or Connect
AppleInsider › Forums › Mac Hardware › Current Mac Hardware › Intel details Thunderbolt technology spec, evolution plans for next year
New Posts  All Forums:Forum Nav:

Intel details Thunderbolt technology spec, evolution plans for next year

post #1 of 12
Thread Starter 
Intel on Thursday offered more details on its Thunderbolt specifications, detailing features for consumers as well as requirements for PC and peripheral manufacturers in view of expanding adoption of the new technology throughout the electronics industry.

Originally dubbed Light Peak, Thunderbolt is a new interface for connecting computers to peripheral devices developed by Intel at Apples request. While Apple has filed for the Thunderbolt trademark, the rights will reportedly be transferred to Intel, which will continue to develop the new high-speed data transfer standard.

The Cupertino, California-based company is the only PC maker currently using Thunderbolt in its OS X desktop and notebook lines. Apple first introduced the new standard in its MacBook Pro lineup in February and then fitted Thunderbolt ports into other models launched thereafter, including the iMac, MacBook Air and Mac Mini, as well as its 2011 Thunderbolt Display.

Thunderbolt technology combines PCI Express and DisplayPort into a single serial data interface and offers significantly increased data transfer speeds between computers and peripherals compared to other I/O standards used by current PC models.

Thunderbolt cables contain two bidirectional channels, each supporting transfer speeds of up to 10Gbps. Current cables are electrical and therefore will be available in lengths of up to only 3m while future optical cables, coming sometime next year, will support tens of meters.

In time, the use of optical cables would let Intel increase data transfer speeds beyond the current 10Gbps threshold. Meanwhile, existing Thunderbolt cables contain an integrated controller at each end, a feature that drives up the cost of the cable, This is My Next explains.



The Thunderbolt plug is compatible with the Mini-DisplayPort standard and comes with native simultaneous support for the PCIe and DisplayPort protocols. A single Thunderbolt port offers daisy chain support of up to 7 compatible devices, including 1 native DisplayPort display.

All Thunderbolt-branded products will use a single Thunderbolt connector and all Thunderbolt products will interoperate across all vendors.

More PC makers could adopt the new interface in the near future although at this point only Acer and Asus confirmed the inclusion of Thunderbolt ports in 2012 Windows-based computers, with other established PC makers like HP, Lenovo, Dell and Samsung having announced no plans to follow suit.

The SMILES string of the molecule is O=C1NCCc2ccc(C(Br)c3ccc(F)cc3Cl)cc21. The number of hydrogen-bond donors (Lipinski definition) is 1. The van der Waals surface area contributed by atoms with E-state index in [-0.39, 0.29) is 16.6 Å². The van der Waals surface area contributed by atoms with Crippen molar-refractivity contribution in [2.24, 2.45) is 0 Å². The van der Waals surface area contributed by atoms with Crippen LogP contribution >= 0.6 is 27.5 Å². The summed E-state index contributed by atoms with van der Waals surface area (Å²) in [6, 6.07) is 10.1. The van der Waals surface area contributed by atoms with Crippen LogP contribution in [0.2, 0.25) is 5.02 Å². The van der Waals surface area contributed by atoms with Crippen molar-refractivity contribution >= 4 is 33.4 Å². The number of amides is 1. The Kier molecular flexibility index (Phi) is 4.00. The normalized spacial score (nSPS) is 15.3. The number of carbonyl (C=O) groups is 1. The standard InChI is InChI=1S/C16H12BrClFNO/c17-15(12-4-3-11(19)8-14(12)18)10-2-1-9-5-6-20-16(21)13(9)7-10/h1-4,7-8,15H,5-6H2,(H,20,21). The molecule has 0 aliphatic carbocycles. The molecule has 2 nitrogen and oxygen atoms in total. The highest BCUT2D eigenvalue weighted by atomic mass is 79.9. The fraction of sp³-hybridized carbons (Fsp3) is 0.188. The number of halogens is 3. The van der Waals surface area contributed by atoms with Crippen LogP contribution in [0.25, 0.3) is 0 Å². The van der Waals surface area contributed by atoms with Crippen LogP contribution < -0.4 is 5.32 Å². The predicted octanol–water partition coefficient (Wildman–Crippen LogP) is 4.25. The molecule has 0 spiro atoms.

Nevertheless, Intel has noted a tremendous response from the industry, and intends to further improve the spec. Response from PC peripheral makers has been more conclusive, with over twenty companies interested in adding Thunderbolt support to their upcoming products, including Belkin, Canon, Seagate, LaCie, Iomega, Western Digital, Adobe, and others.

The Thunderbolt spec, thoroughly described by Intel at IDF 2011, also makes reference to marketing elements for future products that will carry the Thunderbolt brand and mentions the Thunderbolt Technology Community, a project started by the company to further develop the new PC interface, available at www.thunderbolttechnology.net.
post #2 of 12
That's how capitalism works.
post #3 of 12
why only 3m for copper? for passive or active cable?
post #4 of 12
This is definitely a technology with a lot of headroom.
post #5 of 12
Apple should have collaborated with Toshiba to poduce a Thunderbolt native SSD early on and driven MBAs at full speed beyond anything PCs & SATA could deliver.

Let me guess, this year the 'experts' who said TB was a turkey will be singing it's praises!
Android proves (as Windows & VHS did before it) that if you want to control people, give us choices and the belief we're capable of making them. We're all 'living' the American dream.
Reply
Android proves (as Windows & VHS did before it) that if you want to control people, give us choices and the belief we're capable of making them. We're all 'living' the American dream.
Reply
post #6 of 12
Quote:
Originally Posted by majjo View Post

uh, last I checked (i'll admit, its been over a year, so correct me if i'm wrong) no SSD is capable of saturating SATA 6.0 yet, so the additional bandwidth of a TB based SSD would be pointless.

Has no one explained the concept of RAID to you?
http://www.tomshardware.com/news/ang...ive,13403.html


Quote:
Originally Posted by majjo View Post